There have been times when public and private international law were closely related. As a means to solve conflicts of sovereign jurisdiction, conflicts law used to be considered as an integral part of the law of nations. Even after Savigny shifted the focus of private international law from the spatial reach of national law to the geographical ‘seat’ of a legal relationship, it was still thought that its rules were, or should be, endorsed by the international legal community. At the beginning of the 20th century, however, public and private international law started to drift apart. It is now generally accepted that states have no mutual obligation with regard to the solution of conflicts cases: private international law is basically national law.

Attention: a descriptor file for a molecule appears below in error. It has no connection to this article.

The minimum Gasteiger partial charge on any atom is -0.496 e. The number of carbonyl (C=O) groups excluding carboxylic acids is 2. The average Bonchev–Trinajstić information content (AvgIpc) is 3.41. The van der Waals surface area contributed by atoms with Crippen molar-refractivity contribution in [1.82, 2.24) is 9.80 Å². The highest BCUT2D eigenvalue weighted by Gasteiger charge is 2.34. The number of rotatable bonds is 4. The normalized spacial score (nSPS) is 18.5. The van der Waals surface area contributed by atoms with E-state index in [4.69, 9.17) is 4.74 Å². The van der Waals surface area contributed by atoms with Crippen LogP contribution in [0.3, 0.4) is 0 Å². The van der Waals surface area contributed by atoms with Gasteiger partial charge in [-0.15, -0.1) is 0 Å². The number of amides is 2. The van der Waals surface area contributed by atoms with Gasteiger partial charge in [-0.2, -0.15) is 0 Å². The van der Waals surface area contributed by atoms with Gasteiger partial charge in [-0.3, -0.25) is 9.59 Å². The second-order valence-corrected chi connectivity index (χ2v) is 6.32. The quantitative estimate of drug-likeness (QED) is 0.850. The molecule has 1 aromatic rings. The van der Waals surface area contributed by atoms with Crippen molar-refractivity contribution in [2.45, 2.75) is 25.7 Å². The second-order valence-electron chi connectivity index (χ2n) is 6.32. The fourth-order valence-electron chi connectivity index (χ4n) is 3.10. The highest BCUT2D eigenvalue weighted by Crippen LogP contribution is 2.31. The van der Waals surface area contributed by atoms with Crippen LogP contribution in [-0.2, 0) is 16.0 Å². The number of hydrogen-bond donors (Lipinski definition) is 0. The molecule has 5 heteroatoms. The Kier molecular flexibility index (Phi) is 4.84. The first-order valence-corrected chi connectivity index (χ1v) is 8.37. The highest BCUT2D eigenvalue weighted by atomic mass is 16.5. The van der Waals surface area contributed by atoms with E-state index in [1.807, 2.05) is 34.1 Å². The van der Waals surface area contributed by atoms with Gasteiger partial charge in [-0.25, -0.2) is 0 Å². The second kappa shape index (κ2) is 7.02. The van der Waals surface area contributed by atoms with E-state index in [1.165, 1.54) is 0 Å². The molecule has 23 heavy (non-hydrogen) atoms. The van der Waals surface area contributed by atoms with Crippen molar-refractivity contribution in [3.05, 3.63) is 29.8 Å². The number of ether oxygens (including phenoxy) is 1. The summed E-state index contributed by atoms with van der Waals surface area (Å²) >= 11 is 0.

Nevertheless, most states are still prepared to adapt their conflicts-of-law rules to universal standards. National differences were mitigated by the acceptance of party autonomy, proper law exceptions, and a reduction of the nationality principle. The methodological gap caused by the American ‘conflicts revolution’ is gradually being bridged by a more flexible, policy-oriented approach in Europe, and by a return to ‘rules’ in the United States. These developments tend to promote the adoption of universal rules and principles. As academic disciplines public and private international law may have gone their separate ways, but they are still united by their common history, their objectives, and, increasingly, by the universal acceptance of their standards.